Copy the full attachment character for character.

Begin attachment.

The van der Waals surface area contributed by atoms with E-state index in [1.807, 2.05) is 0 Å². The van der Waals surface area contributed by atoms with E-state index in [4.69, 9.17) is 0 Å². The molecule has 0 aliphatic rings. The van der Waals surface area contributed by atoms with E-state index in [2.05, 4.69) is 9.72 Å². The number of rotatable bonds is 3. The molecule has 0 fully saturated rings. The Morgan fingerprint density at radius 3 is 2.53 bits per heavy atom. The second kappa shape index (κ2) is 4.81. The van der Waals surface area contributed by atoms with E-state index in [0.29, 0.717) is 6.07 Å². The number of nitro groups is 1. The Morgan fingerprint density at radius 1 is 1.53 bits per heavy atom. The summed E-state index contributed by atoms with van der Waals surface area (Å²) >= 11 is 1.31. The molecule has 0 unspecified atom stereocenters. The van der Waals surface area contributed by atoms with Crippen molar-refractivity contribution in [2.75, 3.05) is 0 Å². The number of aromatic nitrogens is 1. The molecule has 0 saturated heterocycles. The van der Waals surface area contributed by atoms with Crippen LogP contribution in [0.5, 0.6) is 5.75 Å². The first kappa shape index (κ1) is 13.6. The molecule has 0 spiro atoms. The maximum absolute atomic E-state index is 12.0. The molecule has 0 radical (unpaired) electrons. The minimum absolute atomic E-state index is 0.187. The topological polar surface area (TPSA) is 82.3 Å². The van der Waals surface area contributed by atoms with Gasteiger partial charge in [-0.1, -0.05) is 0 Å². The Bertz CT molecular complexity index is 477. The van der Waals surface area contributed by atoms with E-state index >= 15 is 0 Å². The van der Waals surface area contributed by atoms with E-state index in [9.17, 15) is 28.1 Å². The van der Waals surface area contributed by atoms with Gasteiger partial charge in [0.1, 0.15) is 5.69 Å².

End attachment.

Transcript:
The van der Waals surface area contributed by atoms with E-state index in [1.807, 2.05) is 0 Å². The van der Waals surface area contributed by atoms with E-state index in [4.69, 9.17) is 0 Å². The molecule has 0 aliphatic rings. The van der Waals surface area contributed by atoms with E-state index in [2.05, 4.69) is 9.72 Å². The number of rotatable bonds is 3. The molecule has 0 fully saturated rings. The Morgan fingerprint density at radius 3 is 2.53 bits per heavy atom. The second kappa shape index (κ2) is 4.81. The van der Waals surface area contributed by atoms with E-state index in [0.29, 0.717) is 6.07 Å². The number of nitro groups is 1. The Morgan fingerprint density at radius 1 is 1.53 bits per heavy atom. The summed E-state index contributed by atoms with van der Waals surface area (Å²) >= 11 is 1.31. The molecule has 0 unspecified atom stereocenters. The van der Waals surface area contributed by atoms with Crippen molar-refractivity contribution in [2.75, 3.05) is 0 Å². The number of aromatic nitrogens is 1. The molecule has 0 saturated heterocycles. The van der Waals surface area contributed by atoms with Crippen LogP contribution in [0.5, 0.6) is 5.75 Å². The first kappa shape index (κ1) is 13.6. The molecule has 0 spiro atoms. The maximum absolute atomic E-state index is 12.0. The molecule has 0 radical (unpaired) electrons. The minimum absolute atomic E-state index is 0.187. The topological polar surface area (TPSA) is 82.3 Å². The van der Waals surface area contributed by atoms with Gasteiger partial charge in [-0.1, -0.05) is 0 Å². The Bertz CT molecular complexity index is 477. The van der Waals surface area contributed by atoms with E-state index >= 15 is 0 Å². The van der Waals surface area contributed by atoms with E-state index in [9.17, 15) is 28.1 Å². The van der Waals surface area contributed by atoms with Gasteiger partial charge in [0.1, 0.15) is 5.69 Å².